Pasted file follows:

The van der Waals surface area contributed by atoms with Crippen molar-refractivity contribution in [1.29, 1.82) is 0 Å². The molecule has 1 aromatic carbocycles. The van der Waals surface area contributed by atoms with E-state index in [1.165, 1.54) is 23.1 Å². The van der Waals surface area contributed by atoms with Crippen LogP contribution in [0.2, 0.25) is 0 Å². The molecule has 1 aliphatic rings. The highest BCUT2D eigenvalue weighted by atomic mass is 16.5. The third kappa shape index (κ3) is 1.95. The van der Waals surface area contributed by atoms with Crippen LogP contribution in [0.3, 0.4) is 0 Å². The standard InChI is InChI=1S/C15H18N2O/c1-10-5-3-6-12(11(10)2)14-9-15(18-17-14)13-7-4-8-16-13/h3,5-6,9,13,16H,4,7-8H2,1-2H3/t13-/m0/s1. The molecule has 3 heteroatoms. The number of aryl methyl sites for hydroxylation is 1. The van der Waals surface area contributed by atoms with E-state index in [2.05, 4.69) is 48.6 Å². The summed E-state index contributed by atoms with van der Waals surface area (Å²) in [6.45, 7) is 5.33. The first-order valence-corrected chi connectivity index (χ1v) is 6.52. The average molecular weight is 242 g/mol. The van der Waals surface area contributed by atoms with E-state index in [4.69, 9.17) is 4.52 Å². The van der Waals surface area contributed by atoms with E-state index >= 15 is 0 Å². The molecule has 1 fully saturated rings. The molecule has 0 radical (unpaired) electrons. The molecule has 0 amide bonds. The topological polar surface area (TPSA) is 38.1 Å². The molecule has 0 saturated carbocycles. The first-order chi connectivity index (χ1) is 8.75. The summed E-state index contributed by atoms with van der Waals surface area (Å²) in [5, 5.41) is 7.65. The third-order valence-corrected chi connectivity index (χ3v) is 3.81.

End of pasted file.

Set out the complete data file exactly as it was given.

The van der Waals surface area contributed by atoms with Crippen molar-refractivity contribution in [1.29, 1.82) is 0 Å². The molecule has 1 aromatic carbocycles. The van der Waals surface area contributed by atoms with E-state index in [1.165, 1.54) is 23.1 Å². The van der Waals surface area contributed by atoms with Crippen LogP contribution in [0.2, 0.25) is 0 Å². The molecule has 1 aliphatic rings. The highest BCUT2D eigenvalue weighted by atomic mass is 16.5. The third kappa shape index (κ3) is 1.95. The van der Waals surface area contributed by atoms with Crippen LogP contribution in [0.3, 0.4) is 0 Å². The standard InChI is InChI=1S/C15H18N2O/c1-10-5-3-6-12(11(10)2)14-9-15(18-17-14)13-7-4-8-16-13/h3,5-6,9,13,16H,4,7-8H2,1-2H3/t13-/m0/s1. The molecule has 3 heteroatoms. The number of aryl methyl sites for hydroxylation is 1. The van der Waals surface area contributed by atoms with E-state index in [2.05, 4.69) is 48.6 Å². The summed E-state index contributed by atoms with van der Waals surface area (Å²) in [6.45, 7) is 5.33. The first-order valence-corrected chi connectivity index (χ1v) is 6.52. The average molecular weight is 242 g/mol. The van der Waals surface area contributed by atoms with E-state index in [4.69, 9.17) is 4.52 Å². The van der Waals surface area contributed by atoms with E-state index >= 15 is 0 Å². The molecule has 1 fully saturated rings. The molecule has 0 radical (unpaired) electrons. The molecule has 0 amide bonds. The topological polar surface area (TPSA) is 38.1 Å². The molecule has 0 saturated carbocycles. The first-order chi connectivity index (χ1) is 8.75. The summed E-state index contributed by atoms with van der Waals surface area (Å²) in [5, 5.41) is 7.65. The third-order valence-corrected chi connectivity index (χ3v) is 3.81.